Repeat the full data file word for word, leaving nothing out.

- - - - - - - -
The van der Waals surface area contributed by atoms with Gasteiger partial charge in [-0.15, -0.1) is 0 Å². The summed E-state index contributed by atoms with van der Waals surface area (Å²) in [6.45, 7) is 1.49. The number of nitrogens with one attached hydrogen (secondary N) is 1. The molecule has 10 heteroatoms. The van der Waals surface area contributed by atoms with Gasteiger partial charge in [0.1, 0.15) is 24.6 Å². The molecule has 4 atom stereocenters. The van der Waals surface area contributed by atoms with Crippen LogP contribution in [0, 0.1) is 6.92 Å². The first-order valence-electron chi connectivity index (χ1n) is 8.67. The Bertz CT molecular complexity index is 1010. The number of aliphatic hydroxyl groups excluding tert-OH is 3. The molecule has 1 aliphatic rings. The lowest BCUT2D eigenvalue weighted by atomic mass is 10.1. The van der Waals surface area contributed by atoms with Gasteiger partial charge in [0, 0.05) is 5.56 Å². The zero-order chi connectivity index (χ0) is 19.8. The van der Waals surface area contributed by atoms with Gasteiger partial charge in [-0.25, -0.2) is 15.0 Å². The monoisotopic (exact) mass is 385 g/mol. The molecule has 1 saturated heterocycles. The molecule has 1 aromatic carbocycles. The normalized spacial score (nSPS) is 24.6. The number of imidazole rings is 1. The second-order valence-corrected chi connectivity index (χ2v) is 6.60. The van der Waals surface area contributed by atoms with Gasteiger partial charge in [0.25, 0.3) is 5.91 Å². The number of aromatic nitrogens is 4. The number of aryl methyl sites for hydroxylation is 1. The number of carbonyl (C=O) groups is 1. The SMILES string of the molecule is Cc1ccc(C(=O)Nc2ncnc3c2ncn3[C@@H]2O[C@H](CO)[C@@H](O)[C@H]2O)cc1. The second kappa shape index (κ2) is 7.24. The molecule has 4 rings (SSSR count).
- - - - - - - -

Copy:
The van der Waals surface area contributed by atoms with Gasteiger partial charge in [-0.15, -0.1) is 0 Å². The summed E-state index contributed by atoms with van der Waals surface area (Å²) in [6.45, 7) is 1.49. The number of nitrogens with one attached hydrogen (secondary N) is 1. The molecule has 10 heteroatoms. The van der Waals surface area contributed by atoms with Gasteiger partial charge in [0.1, 0.15) is 24.6 Å². The molecule has 4 atom stereocenters. The van der Waals surface area contributed by atoms with Crippen LogP contribution in [0, 0.1) is 6.92 Å². The first-order valence-electron chi connectivity index (χ1n) is 8.67. The Bertz CT molecular complexity index is 1010. The number of aliphatic hydroxyl groups excluding tert-OH is 3. The molecule has 1 aliphatic rings. The lowest BCUT2D eigenvalue weighted by atomic mass is 10.1. The van der Waals surface area contributed by atoms with Gasteiger partial charge in [0, 0.05) is 5.56 Å². The zero-order chi connectivity index (χ0) is 19.8. The van der Waals surface area contributed by atoms with Gasteiger partial charge in [-0.25, -0.2) is 15.0 Å². The monoisotopic (exact) mass is 385 g/mol. The molecule has 1 saturated heterocycles. The molecule has 1 aromatic carbocycles. The normalized spacial score (nSPS) is 24.6. The number of imidazole rings is 1. The second-order valence-corrected chi connectivity index (χ2v) is 6.60. The van der Waals surface area contributed by atoms with Gasteiger partial charge in [0.25, 0.3) is 5.91 Å². The number of aromatic nitrogens is 4. The number of aryl methyl sites for hydroxylation is 1. The number of carbonyl (C=O) groups is 1. The SMILES string of the molecule is Cc1ccc(C(=O)Nc2ncnc3c2ncn3[C@@H]2O[C@H](CO)[C@@H](O)[C@H]2O)cc1. The second kappa shape index (κ2) is 7.24. The molecule has 4 rings (SSSR count).